As will be appreciated by those skilled in the art, a second order DPA attack may possibly be made on the masking as described above with reference to FIG. 1. The approach of the preferred embodiment shown in FIG. 1 may, however, be extended to permit masking of substitution tables using a set of mask tables, rather the single mask table 12 shown in the example of FIG. 1. The definition of the set of n mask tables requires an (n+1)th order DPA attack to seek to obtain key or mask values for the tables used in the cryptographic operations.
FIG. 3 shows the relationship of the different mask tables. In the example of FIG. 3, substitution table 10 and masked substitution table 11 are defined as in the example of FIG. 1. However, for each x, a set of random values r[x], r_{1}[x], . . . r_{n-1}[x] are defined. As is shown in FIG. 3, mask tables M_{1}[x], . . . M_{n-1}[x] are defined to store the random values r_{1}[x], . . . r_{n-1}[x] respectively (after generation, the random values are stored in the set of mask tables). Mask table M_{n}[x] is defined such that r_{n}[x]=m {circumflex over ( )}r[x]{circumflex over ( )}r_{1}[x]{circumflex over ( )} . . . {circumflex over ( )}r_{n-1}[x]. As a result, the identity
S[x]{circumflex over ( )}r[x]{circumflex over ( )}r_{1}[x]{circumflex over ( )} . . . {circumflex over ( )}r_{n}[x]=m{circumflex over ( )}S[x]
applies and, as was the case with the example of FIG. 1, the table values defined as shown in FIG. 3 may be used to effectively provide output value masking for substitution table 10, without calculating the value m.
According to the preferred embodiment, the definition of masked substitution table 11 and of mask table 12 may take place, for example, in a computing device at a point prior to the implementation of cryptographic operations that are to utilize the tables. In this manner, it is possible to define the tables on a computing device in a secure environment and to later download the particular program code that will cause cryptographic operations to be carried out on the device. Because the original definition of the table is computed only once, the value m is used to pre-compute tables before cryptographic code is downloaded to the device.
The preferred embodiment may be applied to different cryptographic operations where output masking of tables is required. The tables of the preferred embodiment are typically used in a pair-wise fashion, with cryptographic operations carried out with respect to the masked substitution tables being similarly carried out with respect to the corresponding mask tables. A final masking step combines the values derived from the masked substitution tables and the mask tables. In this way the output mask applied to the table is not directly computed during the cryptographic operations but the result is effectively masked by the pre-defined mask value. As indicated above, the appropriate substitution tables and related mask values may be pre-computed to ensure the value of m is maintained securely.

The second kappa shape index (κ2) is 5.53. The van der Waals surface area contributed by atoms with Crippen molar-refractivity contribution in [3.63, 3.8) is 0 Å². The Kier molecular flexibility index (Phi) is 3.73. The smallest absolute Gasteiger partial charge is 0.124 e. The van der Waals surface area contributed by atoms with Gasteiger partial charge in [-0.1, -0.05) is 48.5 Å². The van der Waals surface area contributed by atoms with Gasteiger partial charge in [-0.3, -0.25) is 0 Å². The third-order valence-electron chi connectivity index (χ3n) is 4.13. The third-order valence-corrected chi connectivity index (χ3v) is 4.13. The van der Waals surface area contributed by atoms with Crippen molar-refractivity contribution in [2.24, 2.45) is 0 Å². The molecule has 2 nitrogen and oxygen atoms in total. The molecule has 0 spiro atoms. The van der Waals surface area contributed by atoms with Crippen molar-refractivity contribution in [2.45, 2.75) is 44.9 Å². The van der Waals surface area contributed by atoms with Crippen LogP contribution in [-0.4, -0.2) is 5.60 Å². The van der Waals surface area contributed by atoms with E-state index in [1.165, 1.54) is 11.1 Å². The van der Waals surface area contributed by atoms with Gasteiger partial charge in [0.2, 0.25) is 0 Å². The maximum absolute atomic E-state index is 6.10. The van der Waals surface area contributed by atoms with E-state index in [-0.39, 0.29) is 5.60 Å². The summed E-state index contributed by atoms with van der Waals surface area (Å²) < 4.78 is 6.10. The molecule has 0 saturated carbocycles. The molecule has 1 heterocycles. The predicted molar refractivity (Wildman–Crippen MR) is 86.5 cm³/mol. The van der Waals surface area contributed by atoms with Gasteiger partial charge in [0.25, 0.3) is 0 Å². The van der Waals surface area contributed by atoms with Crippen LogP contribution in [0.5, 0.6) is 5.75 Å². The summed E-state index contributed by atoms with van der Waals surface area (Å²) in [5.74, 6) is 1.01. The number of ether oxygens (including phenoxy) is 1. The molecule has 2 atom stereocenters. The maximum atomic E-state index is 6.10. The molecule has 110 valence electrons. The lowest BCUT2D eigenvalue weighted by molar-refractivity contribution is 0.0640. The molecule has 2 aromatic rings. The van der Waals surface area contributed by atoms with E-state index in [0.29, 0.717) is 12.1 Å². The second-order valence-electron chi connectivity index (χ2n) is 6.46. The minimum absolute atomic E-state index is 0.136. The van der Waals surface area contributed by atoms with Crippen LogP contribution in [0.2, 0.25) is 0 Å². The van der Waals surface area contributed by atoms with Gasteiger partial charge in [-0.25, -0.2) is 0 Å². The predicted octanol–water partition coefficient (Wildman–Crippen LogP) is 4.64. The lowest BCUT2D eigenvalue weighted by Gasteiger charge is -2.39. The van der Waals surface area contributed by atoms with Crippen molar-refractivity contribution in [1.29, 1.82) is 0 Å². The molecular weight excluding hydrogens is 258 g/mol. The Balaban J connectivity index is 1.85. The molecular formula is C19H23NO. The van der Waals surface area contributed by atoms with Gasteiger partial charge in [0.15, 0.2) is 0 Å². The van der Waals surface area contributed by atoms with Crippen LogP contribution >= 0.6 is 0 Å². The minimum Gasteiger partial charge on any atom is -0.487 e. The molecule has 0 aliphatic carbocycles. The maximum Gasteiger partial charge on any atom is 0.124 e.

The application of the approach of the preferred embodiment to the AES cryptographic operations is shown in FIG. 4. FIG. 4 shows the use of a single mask table (the AES algorithm includes four sub-tables and FIG. 4 thus shows the single mask table in four sub-tables). The block diagram of FIG. 4 shows two parallel sets of computations: the upper series of masked substitution tables 30, 32, 34, 36 are used in one set of computations, and the lower series of mask tables 40, 42, 44, 46 is used in the other. As may be observed, the set of masked substitution tables 30, 32, 34, 36 are used in the same manner that an S-box would be used in the typical AES method. Round key rk is shown as being applied to plaintext to generate sj/tj in FIG. 4, and also at the output. Mask tables 40, 42, 44, 46 are utilized in the same way as are the masked substitution tables. The results of the operations on the masked substitution tables and on the mask tables, however, are combined by an exclusive-or operation (as illustrated in FIG. 4). The result is the masking of the AES output value by the value m, without that value being directly used in the different steps in the cryptographic operation.
In the example of FIG. 4, mask table 40 may be related to masked substitution table 30 by random values r[x] that differ from the set of random values used to define the other pairs of masked substitution tables and mask tables (for example, mask table 42 and masked substitution table 32). In an alternative implementation, a single mask table could be used for all four S-boxes (tables 30, 32, 34, 36). In such a case, the same random value at address x is used for all S-boxes, requiring tables S1′[x]=S1[x]{circumflex over ( )}r[x], S2′[x]=S2[x]{circumflex over ( )}r[x], S3′[x]=S3[x]{circumflex over ( )}r[x], S4′[x]=S4[x]{circumflex over ( )}r[x], and M[x] where M[x]{circumflex over ( )}r[x]=m). Another implementation includes one or more sets of mask tables, as described above with reference to FIG. 3, which sets of mask tables are used for each of the S-boxes, or alternatively a subset.